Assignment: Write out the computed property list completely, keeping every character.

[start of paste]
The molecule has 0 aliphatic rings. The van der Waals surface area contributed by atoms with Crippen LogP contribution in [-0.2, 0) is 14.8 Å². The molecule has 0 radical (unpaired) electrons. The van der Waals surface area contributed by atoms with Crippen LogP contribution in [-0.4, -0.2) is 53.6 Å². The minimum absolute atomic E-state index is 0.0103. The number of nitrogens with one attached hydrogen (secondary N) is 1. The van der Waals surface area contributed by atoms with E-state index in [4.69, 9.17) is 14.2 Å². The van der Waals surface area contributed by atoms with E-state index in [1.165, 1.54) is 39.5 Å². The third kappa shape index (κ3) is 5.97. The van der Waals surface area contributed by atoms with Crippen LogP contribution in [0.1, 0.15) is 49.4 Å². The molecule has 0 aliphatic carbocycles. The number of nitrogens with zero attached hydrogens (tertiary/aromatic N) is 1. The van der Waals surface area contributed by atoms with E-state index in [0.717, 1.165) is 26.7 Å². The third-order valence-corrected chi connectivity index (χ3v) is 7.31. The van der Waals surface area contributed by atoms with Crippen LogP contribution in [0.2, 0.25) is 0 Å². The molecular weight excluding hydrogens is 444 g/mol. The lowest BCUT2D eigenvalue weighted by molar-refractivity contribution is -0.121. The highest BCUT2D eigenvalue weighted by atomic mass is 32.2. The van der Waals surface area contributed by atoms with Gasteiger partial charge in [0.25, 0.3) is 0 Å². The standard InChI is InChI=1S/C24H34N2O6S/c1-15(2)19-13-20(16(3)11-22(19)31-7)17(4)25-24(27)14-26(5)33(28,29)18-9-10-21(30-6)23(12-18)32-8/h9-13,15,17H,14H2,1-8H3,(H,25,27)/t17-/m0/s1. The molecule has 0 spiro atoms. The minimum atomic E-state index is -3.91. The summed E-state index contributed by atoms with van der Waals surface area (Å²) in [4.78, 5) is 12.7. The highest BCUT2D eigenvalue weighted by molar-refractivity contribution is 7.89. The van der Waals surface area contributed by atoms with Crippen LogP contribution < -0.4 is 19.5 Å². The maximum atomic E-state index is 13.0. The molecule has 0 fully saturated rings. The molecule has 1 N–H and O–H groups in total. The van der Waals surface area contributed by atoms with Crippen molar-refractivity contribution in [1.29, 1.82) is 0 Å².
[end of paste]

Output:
The molecule has 0 aliphatic rings. The van der Waals surface area contributed by atoms with Crippen LogP contribution in [-0.2, 0) is 14.8 Å². The molecule has 0 radical (unpaired) electrons. The van der Waals surface area contributed by atoms with Crippen LogP contribution in [-0.4, -0.2) is 53.6 Å². The minimum absolute atomic E-state index is 0.0103. The number of nitrogens with one attached hydrogen (secondary N) is 1. The van der Waals surface area contributed by atoms with E-state index in [4.69, 9.17) is 14.2 Å². The van der Waals surface area contributed by atoms with E-state index in [1.165, 1.54) is 39.5 Å². The third kappa shape index (κ3) is 5.97. The van der Waals surface area contributed by atoms with Crippen LogP contribution in [0.1, 0.15) is 49.4 Å². The molecule has 0 aliphatic carbocycles. The number of nitrogens with zero attached hydrogens (tertiary/aromatic N) is 1. The van der Waals surface area contributed by atoms with E-state index in [0.717, 1.165) is 26.7 Å². The third-order valence-corrected chi connectivity index (χ3v) is 7.31. The van der Waals surface area contributed by atoms with Crippen LogP contribution in [0.2, 0.25) is 0 Å². The molecular weight excluding hydrogens is 444 g/mol. The lowest BCUT2D eigenvalue weighted by molar-refractivity contribution is -0.121. The highest BCUT2D eigenvalue weighted by atomic mass is 32.2. The van der Waals surface area contributed by atoms with Gasteiger partial charge in [0.25, 0.3) is 0 Å². The standard InChI is InChI=1S/C24H34N2O6S/c1-15(2)19-13-20(16(3)11-22(19)31-7)17(4)25-24(27)14-26(5)33(28,29)18-9-10-21(30-6)23(12-18)32-8/h9-13,15,17H,14H2,1-8H3,(H,25,27)/t17-/m0/s1. The molecule has 0 spiro atoms. The minimum atomic E-state index is -3.91. The summed E-state index contributed by atoms with van der Waals surface area (Å²) in [4.78, 5) is 12.7. The highest BCUT2D eigenvalue weighted by molar-refractivity contribution is 7.89. The van der Waals surface area contributed by atoms with Crippen LogP contribution < -0.4 is 19.5 Å². The maximum atomic E-state index is 13.0. The molecule has 0 fully saturated rings. The molecule has 1 N–H and O–H groups in total. The van der Waals surface area contributed by atoms with Crippen molar-refractivity contribution in [1.29, 1.82) is 0 Å².